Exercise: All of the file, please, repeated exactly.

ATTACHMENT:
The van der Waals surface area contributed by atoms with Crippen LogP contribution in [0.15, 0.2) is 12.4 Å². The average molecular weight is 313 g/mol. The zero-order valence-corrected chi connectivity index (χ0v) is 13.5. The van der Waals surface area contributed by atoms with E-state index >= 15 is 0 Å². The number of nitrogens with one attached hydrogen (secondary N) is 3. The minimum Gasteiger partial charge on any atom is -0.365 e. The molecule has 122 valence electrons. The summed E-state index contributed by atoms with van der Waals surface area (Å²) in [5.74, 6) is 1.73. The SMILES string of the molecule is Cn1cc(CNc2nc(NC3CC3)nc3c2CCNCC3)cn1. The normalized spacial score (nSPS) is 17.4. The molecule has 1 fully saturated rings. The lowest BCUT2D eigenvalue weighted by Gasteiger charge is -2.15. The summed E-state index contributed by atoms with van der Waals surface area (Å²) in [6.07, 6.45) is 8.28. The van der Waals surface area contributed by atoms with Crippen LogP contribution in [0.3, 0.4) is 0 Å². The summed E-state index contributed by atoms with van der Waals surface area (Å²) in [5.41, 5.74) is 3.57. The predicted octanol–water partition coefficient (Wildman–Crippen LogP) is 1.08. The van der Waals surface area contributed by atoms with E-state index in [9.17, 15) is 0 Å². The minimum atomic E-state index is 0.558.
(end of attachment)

The van der Waals surface area contributed by atoms with Crippen LogP contribution in [0.15, 0.2) is 12.4 Å². The average molecular weight is 313 g/mol. The zero-order valence-corrected chi connectivity index (χ0v) is 13.5. The van der Waals surface area contributed by atoms with E-state index >= 15 is 0 Å². The number of nitrogens with one attached hydrogen (secondary N) is 3. The minimum Gasteiger partial charge on any atom is -0.365 e. The molecule has 122 valence electrons. The summed E-state index contributed by atoms with van der Waals surface area (Å²) in [5.74, 6) is 1.73. The SMILES string of the molecule is Cn1cc(CNc2nc(NC3CC3)nc3c2CCNCC3)cn1. The normalized spacial score (nSPS) is 17.4. The molecule has 1 fully saturated rings. The lowest BCUT2D eigenvalue weighted by Gasteiger charge is -2.15. The summed E-state index contributed by atoms with van der Waals surface area (Å²) in [6.07, 6.45) is 8.28. The van der Waals surface area contributed by atoms with Crippen LogP contribution in [0.3, 0.4) is 0 Å². The summed E-state index contributed by atoms with van der Waals surface area (Å²) in [5.41, 5.74) is 3.57. The predicted octanol–water partition coefficient (Wildman–Crippen LogP) is 1.08. The van der Waals surface area contributed by atoms with E-state index in [9.17, 15) is 0 Å². The minimum atomic E-state index is 0.558.